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NCJ Number: 253013 Find in a Library
Title: Process Evaluation of BJA's Firearm Lock Distribution and Safe Storage Program
Author(s): Melissa Labriola; Meagan Cahill; Samuel Peterson
Corporate Author: Rand Corporation
United States of America
Date Published: June 2019
Page Count: 33
Sponsoring Agency: National Institute of Justice (NIJ)
Washington, DC 20531
Rand Corporation
Washington, DC 20037
US Dept of Justice NIJ Pub
Washington, DC 20531
Grant Number: 2015-FG-BX-K002
Sale Source: US Dept of Justice NIJ Pub
810 Seventh Street, NW
Washington, DC 20531
United States of America
Document: PDF
Type: Program/Project Description; Program/Project Evaluation; Report (Grant Sponsored); Report (Study/Research); Report (Summary); Research (Applied/Empirical)
Format: Document; Document (Online)
Language: English
Country: United States of America
Annotation: This is the Final Summary Report of the findings and methodology of a process and implementation evaluation of the Firearm Locks Distribution and Safe Storage Program (FLD/SSP), which involved the distribution of firearm locks and the implementation of gun safety education activities.
Abstract: The tasks of the FLD/SSP, which was funded by the U.S. Justice Department’s Bureau of Justice Assistance (BJA) in 2015, consisted of the distribution of firearm locks and safety materials, the development of public service announcements and other media promotion, the production of website materials, and the creation of partnerships. The FLD/SSP was implemented by the team of National Shooting Sports Foundation and APCO Worldwide (NSSF/APCO Worldwide). The NSSF titled this effort as Project ChildSafe (PCS) Communities. Participating program sites were Oklahoma City, Memphis, and Cleveland. Overall, the PCS communities project created city-specific firearm safety campaigns that reflected the voice and culture of each community. It involved people who would champion the campaign by incorporating the message into what they were already doing. Having existing national partnerships assisted the PCS Ccommunities team achieve early traction in building local coalitions. These were leveraged to identify other relevant local partners. The PCS Communities team’s experience in communicating to traditional gun owners supported the legitimacy of the message. Being flexible and open to learning from the community helped PCS Communities create an expansive and diverse group of stakeholders. This report details lessons learned, aspects of team-building, messaging, sustainability, and replicability. The methodology of the process evaluation included site visits, semi-structured interviews with stakeholders, and the analysis of administrative/programmatic data. 5 tables and 20 references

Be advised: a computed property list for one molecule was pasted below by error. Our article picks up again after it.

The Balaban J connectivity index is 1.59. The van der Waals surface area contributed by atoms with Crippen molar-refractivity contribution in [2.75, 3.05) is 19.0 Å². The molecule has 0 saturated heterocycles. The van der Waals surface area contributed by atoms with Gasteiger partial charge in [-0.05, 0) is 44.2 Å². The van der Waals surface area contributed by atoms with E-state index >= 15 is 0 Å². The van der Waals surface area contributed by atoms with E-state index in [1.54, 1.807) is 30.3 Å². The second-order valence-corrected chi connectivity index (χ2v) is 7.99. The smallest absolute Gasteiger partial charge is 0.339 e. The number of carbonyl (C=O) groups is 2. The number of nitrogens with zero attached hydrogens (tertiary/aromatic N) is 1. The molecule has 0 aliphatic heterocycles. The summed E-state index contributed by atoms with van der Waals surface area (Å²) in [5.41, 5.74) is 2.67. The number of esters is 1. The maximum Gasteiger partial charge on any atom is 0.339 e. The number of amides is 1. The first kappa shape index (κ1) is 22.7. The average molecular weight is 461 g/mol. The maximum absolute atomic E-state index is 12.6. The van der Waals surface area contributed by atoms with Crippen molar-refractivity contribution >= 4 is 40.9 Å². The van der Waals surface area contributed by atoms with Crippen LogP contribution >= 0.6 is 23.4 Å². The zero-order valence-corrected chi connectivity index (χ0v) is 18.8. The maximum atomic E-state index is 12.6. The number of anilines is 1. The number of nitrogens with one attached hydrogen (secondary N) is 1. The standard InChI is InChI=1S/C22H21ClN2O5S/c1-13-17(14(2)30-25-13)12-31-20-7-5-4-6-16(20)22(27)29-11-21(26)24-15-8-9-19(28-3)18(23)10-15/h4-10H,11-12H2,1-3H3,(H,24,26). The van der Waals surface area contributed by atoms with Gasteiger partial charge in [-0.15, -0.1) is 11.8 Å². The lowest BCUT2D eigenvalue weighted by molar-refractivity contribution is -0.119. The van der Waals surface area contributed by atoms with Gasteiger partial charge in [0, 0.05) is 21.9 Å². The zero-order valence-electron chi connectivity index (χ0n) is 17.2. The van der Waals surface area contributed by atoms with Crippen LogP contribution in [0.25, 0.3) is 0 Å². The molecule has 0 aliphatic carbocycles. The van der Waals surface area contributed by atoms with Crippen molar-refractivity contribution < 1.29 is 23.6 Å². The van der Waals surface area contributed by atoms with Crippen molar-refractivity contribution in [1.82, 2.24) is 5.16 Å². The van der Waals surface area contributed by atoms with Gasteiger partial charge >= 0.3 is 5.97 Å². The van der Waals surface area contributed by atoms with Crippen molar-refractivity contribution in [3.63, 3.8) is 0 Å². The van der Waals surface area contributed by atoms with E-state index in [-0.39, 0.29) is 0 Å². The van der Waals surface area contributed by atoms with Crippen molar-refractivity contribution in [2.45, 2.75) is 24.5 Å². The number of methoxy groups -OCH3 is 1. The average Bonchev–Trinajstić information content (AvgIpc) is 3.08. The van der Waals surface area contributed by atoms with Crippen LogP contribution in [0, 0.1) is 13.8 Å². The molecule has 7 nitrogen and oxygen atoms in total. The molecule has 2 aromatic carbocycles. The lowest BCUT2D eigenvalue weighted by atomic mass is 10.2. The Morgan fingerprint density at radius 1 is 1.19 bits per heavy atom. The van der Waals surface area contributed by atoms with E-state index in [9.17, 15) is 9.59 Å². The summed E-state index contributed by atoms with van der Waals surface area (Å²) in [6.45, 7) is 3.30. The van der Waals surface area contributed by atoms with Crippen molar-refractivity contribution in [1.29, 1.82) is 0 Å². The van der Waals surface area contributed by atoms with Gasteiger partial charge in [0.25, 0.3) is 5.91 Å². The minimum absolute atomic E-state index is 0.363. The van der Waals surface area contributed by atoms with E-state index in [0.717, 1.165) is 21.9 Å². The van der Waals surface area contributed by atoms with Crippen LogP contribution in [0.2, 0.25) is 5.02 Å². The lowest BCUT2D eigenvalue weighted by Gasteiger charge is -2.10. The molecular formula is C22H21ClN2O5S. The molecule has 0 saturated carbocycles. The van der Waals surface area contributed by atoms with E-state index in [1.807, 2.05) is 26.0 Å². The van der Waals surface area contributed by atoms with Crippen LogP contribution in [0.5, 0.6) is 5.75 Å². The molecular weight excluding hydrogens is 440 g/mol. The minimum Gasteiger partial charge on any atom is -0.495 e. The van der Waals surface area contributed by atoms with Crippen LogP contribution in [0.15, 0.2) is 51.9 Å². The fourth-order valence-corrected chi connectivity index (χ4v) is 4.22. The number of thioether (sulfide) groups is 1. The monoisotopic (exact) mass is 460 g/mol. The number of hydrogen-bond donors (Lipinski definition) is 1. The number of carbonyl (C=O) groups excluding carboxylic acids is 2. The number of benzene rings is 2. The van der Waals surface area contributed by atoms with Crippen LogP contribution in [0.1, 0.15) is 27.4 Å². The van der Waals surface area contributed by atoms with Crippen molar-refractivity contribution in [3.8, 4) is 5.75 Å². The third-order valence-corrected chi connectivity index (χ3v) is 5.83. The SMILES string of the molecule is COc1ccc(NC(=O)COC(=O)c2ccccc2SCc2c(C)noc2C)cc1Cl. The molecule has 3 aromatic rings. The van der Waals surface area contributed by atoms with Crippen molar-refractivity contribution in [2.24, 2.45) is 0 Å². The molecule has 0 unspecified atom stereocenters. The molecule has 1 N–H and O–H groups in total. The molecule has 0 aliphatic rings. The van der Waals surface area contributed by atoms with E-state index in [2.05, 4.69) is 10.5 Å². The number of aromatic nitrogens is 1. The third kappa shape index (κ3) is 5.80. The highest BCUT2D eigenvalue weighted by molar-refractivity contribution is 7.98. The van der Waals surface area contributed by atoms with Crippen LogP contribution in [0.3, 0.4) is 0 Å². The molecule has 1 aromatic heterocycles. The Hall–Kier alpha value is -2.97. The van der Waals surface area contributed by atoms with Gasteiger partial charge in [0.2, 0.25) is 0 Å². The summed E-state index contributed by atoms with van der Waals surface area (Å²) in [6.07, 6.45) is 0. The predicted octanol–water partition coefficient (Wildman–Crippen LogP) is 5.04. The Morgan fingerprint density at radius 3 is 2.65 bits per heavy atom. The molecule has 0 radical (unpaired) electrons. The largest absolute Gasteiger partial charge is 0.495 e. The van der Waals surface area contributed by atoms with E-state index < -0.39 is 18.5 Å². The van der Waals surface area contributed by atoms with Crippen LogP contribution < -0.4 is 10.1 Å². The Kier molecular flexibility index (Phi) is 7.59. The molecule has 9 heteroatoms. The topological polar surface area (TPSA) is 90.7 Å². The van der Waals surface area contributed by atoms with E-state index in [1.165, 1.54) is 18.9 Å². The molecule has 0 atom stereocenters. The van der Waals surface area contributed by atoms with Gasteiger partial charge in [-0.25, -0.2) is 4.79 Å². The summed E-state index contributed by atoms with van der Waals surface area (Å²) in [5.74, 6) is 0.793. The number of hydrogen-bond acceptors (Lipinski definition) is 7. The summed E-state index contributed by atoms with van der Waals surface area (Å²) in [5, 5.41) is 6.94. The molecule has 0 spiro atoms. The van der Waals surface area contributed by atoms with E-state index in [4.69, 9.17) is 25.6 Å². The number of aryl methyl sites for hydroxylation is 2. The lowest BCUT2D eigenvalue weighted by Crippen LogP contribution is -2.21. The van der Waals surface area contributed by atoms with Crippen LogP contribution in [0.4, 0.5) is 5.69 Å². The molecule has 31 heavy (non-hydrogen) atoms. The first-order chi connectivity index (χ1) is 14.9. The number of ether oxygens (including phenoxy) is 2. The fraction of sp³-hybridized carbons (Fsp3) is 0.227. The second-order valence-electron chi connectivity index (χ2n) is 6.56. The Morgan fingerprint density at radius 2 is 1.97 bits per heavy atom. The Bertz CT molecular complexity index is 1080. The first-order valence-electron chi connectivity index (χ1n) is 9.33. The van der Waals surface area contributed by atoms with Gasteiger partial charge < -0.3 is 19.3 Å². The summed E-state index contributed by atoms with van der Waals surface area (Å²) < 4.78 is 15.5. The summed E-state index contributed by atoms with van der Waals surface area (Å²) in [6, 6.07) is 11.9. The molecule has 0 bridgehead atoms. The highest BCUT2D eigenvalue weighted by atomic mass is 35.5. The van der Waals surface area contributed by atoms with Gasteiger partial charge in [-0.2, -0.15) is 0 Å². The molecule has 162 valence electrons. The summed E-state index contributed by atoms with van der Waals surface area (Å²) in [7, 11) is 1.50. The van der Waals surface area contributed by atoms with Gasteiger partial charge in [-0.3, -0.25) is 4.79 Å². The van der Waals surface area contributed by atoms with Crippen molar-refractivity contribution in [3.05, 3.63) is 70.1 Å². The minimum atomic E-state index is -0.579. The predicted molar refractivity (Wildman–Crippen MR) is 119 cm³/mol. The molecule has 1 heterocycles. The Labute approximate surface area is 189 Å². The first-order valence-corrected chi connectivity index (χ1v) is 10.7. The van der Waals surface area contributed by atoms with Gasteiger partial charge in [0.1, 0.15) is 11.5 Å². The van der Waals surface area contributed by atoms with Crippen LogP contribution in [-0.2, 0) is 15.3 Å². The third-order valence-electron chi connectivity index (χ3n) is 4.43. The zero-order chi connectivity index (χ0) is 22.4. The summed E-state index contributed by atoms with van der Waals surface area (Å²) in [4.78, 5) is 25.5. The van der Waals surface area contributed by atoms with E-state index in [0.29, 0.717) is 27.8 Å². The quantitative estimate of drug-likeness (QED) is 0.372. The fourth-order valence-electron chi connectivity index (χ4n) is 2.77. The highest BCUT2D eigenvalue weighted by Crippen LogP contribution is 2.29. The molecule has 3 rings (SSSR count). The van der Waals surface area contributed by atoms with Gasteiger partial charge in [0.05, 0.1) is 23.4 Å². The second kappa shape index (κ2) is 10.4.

Main Term(s): Community crime prevention programs
Index Term(s): Child Protection; Child protection services; Gun Safety; Gun Safety Technology; Interagency cooperation; National Institute of Justice (NIJ); NIJ final report; Ohio; Oklahoma; Private sector-government cooperation; Program evaluation; Program implementation; Tennessee
To cite this abstract, use the following link:
http://www.ncjrs.gov/App/publications/abstract.aspx?ID=275243

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